in ONLY (ha!) six years. Granted, it’s not yet a big pasture of grass, but it’s grass and the sheep are eating it, so I’m going to go ahead and call it pasture. We hope to get more cleared and planted this year. Our drought status has just been changed from exceptional to moderate, which inspires me to get back to work on developing some grazing. Our heavily wooded 20 acres includes a large percentage of mountain laurel (also known as lambkill), wild azaleas, and rhododendron – all quite toxic to sheep, which takes away the option of fencing the woods and letting the sheep clear it. We’re currently waiting our turn with the excavator guy to come.
RubyBelle knows she is old (14!), but didn’t realize she’d died and gone to heaven!
I started planting forage chicory and I like the way it’s done. The sheep like the way it tastes 🙂 Chicory is one of my successes. I’m thinking of putting in some forage plantain. Because most of our acreage is difficult to get to with machines, even though we have a four wheel drive tractor, much of our pasture establishment and maintenance is done the old fashioned way – walk and toss. My soil test came back that I need 1.25 tons of lime per acre – no wonder my shoulder hurts! 400 lbs down and 2100 to go (and that’s the back piece – the front piece is accessible). I started researching wildlife mixes, taking note of what grew on the side of the road, and seeing what was still growing during our 5 year drought. This year’s rainfall has been wonderful.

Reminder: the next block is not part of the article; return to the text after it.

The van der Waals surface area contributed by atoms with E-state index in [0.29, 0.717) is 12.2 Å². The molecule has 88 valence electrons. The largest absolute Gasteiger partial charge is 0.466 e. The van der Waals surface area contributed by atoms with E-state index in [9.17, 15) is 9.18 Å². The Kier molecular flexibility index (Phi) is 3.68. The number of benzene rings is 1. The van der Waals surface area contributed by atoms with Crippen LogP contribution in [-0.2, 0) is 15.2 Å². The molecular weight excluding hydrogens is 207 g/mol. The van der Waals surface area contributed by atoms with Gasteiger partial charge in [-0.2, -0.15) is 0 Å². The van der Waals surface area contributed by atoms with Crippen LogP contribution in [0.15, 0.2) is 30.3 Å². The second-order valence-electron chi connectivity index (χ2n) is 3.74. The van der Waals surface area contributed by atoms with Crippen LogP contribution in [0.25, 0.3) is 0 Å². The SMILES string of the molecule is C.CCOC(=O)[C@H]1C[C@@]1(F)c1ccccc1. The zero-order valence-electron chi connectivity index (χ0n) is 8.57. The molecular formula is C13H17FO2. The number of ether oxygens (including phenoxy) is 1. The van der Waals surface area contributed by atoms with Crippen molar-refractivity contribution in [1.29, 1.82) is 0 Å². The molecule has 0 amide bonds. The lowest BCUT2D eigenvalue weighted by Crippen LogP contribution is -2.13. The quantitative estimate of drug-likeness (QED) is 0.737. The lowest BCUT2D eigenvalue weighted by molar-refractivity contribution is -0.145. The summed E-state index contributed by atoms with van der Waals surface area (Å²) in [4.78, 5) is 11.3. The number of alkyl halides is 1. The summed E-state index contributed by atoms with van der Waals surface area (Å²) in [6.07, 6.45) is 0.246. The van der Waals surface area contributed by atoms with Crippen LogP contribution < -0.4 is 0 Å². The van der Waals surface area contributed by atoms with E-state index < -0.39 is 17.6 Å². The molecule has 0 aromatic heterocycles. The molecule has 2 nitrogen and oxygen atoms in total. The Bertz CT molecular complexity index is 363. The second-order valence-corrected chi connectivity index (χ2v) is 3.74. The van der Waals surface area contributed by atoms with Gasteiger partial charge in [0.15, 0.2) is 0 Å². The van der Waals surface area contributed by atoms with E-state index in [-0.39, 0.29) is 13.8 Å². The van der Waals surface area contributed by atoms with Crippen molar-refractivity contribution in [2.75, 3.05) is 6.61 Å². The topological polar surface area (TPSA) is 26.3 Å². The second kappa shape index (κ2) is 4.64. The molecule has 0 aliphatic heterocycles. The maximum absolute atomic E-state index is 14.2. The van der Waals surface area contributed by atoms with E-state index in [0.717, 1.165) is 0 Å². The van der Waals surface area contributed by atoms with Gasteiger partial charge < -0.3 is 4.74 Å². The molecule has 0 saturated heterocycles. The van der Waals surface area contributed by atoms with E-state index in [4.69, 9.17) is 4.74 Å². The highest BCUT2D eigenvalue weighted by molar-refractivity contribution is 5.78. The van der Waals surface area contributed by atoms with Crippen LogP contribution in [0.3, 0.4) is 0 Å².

If chicory was a success, my instructions to the bulldozer operator that cleared the last piece for us were definitely not geared for success. It’s a fairly steep piece of land. I didn’t want to leave the stumps and I wanted him to bury the brush. Which he did. I didn’t realize just how much erosion leaving the tree roots/stumps in would have controled and I didn’t realize that what he would use to bury the brush would be……the top soil (duh!) The soil sample also recommends 1500 pounds of compost per acre – ouch!
almost completed Jane rug – but her fleece didn’t stretch as far as I’d hoped and the rug is turning out to be an awkward balance of dimensions.
and a pile of unwoven fleece – in somewhat less than six years, but not particularly speedy. Lady Jane is special and she deserves a special weaving. I’ll cut warp threads to make it narrower and longer. I’ll be happier with a weaving that “looks right”, so it’s worth it.